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Second Lady Pence visits the Smokies: Applauds reopening, mental health benefits of outdoor recreation

Second Lady Karen Pence (left) hikes to the Clingmans Dome Observation Tower with Smokies Superintendent Cassius Cash (far right). Holly Kays photo Second Lady Karen Pence (left) hikes to the Clingmans Dome Observation Tower with Smokies Superintendent Cassius Cash (far right). Holly Kays photo

Visiting Clingmans Dome is like being in the clouds, Second Lady Karen Pence said when she visited the site Tuesday, May 19 — and she certainly wasn’t wrong. On a clear day, the views from the top of the Great Smoky Mountains National Park’s highest point extend for 100 miles, and while the aforementioned clouds and accompanying rain slashed that range by roughly 99 percent, Pence said that was more than enough to appreciate the place’s beauty. 

“The sound of the wind, the sound of the rain on the tent, the trees overhead and the soft, earthy feel of the ground underneath our feet — not only are these experiences enjoyable to have, but they’re good for us too,” she said. 

The Smokies is the most visited national park in the country, and the largest east of the Mississippi — Pence made her visit in recognition of the park’s entrance into the second phase of reopening. It was the Smokies’ first presidential visit since President Franklin Delano Roosevelt dedicated the park in 1940.

Prior to her May 19 remarks at the Clingmans Dome Parking Area, Pence and Deputy Secretary of the Interior Katherine MacGregor opened the gate that had closed Clingmans Dome Road to public visitation, and on Saturday, May 23, even more previously closed roads and trails reopened.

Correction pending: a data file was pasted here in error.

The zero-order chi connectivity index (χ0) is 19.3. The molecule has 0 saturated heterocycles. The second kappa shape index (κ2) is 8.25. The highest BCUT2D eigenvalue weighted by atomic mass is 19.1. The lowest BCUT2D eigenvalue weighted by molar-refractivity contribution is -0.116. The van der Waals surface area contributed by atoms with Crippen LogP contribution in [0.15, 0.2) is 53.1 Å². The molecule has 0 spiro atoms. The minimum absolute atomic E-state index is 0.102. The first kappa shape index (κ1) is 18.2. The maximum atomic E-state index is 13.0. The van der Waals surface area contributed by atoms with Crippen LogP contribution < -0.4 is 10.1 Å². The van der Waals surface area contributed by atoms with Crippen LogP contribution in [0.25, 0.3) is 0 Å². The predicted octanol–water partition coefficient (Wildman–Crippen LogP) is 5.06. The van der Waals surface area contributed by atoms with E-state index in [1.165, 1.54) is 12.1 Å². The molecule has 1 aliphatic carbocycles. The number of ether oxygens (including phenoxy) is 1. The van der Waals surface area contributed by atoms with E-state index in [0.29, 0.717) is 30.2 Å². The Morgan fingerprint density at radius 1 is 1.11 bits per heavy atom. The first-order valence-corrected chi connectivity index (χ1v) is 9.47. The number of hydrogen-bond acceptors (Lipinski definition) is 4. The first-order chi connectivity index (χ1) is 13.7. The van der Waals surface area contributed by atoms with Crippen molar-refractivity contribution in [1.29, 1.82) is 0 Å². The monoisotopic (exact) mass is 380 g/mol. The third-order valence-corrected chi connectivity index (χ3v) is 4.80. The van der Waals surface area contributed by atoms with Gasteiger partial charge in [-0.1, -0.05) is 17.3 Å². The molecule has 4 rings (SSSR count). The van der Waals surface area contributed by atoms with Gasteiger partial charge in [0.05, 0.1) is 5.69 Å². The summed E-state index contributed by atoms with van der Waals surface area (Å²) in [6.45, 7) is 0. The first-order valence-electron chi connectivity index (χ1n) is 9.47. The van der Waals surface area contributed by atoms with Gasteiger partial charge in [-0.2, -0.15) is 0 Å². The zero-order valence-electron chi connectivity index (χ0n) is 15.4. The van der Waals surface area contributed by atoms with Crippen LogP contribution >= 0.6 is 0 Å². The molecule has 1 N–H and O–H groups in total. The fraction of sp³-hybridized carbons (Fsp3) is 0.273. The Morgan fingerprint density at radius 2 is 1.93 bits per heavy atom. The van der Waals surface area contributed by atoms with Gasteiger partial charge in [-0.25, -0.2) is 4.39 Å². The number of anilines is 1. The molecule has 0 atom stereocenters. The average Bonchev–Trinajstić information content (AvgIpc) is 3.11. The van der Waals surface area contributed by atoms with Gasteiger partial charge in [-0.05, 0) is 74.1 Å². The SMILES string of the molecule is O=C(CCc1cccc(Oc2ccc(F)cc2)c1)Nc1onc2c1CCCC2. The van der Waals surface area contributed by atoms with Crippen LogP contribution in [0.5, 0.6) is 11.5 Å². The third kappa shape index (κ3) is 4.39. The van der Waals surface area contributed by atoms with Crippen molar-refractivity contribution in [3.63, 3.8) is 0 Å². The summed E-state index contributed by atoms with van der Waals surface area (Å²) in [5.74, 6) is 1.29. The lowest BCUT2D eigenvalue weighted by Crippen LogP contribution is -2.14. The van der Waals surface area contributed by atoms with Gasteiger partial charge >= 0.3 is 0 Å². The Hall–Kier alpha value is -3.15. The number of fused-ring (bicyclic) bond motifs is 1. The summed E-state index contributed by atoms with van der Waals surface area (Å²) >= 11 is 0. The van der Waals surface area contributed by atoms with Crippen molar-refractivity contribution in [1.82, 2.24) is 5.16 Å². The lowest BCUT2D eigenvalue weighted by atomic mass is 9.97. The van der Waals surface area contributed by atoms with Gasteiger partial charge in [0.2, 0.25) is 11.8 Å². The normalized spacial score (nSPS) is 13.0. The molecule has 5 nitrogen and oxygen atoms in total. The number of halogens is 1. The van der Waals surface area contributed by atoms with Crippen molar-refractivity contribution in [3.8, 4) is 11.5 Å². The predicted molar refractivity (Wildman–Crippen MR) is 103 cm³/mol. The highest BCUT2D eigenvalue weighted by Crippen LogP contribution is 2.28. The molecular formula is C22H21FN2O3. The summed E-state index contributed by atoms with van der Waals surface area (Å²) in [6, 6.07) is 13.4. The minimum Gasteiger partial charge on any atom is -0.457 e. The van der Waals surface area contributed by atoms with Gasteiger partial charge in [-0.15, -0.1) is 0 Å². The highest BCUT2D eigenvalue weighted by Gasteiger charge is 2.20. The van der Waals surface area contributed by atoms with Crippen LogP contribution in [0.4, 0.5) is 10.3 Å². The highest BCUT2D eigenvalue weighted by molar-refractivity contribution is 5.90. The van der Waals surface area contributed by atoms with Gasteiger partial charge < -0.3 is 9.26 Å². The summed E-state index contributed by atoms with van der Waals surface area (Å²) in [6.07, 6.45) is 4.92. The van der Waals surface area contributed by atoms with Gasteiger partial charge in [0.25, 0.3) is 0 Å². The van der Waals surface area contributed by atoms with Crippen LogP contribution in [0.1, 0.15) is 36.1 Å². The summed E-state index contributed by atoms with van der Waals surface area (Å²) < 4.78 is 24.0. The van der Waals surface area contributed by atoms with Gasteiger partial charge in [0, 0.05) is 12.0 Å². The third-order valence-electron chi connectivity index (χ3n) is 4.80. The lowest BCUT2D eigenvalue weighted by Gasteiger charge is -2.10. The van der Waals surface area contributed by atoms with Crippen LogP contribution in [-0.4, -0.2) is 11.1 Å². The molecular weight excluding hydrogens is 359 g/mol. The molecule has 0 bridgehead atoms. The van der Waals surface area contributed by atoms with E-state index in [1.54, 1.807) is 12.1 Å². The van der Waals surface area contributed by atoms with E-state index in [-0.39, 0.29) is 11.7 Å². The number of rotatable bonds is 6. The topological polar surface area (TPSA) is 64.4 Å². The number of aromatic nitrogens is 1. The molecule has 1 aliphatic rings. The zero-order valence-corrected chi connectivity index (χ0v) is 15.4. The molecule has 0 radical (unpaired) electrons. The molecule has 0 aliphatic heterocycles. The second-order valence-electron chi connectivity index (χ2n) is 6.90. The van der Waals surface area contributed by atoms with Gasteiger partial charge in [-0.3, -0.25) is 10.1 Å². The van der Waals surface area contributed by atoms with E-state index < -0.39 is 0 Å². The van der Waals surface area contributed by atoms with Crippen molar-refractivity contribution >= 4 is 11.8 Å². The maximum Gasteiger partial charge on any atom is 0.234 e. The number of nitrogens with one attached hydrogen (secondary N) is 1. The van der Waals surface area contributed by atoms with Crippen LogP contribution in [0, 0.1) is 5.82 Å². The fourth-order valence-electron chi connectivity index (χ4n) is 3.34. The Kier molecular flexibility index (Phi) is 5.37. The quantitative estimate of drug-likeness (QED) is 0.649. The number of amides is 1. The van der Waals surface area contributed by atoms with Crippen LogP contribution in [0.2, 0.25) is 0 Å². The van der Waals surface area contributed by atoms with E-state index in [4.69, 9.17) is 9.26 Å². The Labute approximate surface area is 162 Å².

Importance of access

As the rain fell, about 55 mask-wearing people representing federal, state and local leadership in both Tennessee and North Carolina gathered underneath a tent erected on the parking lot to hear remarks from Pence, MacGregor and Smokies Superintendent Cassius Cash. Afterward, the group walked the steep half-mile trail up to the Clingmans Dome Observation Tower. 

“We recognize the importance of this space, and we have worked hard as caretakers to ensure that we protect it for the generations of today, and those that are to follow us,” said Cash. “This special place, like all national parks across the country, provides an important place for recreation, restoration and also for renewal. And that has never been more important than now.”

Pence and MacGregor both focused on the park’s beauty and the importance of outdoor recreation, both for mental and physical health and for the region’s economy. 

“Access and opportunities to public lands are incredibly important to those who wish to visit and recreate as well as to the local economies who should continue to thrive as neighbors to our parks,” said MacGregor. 

For fiscal year 2019, the National Park Service estimated that the Smokies’ 12.5 million annual visitors generated nearly $1 billion in visitor spending and supported more than 13,000 jobs in gateway communities, MacGregor said. Outdoor recreation accounts for an estimated 2.2 percent of the nation’s GDP, equating to roughly $430 million.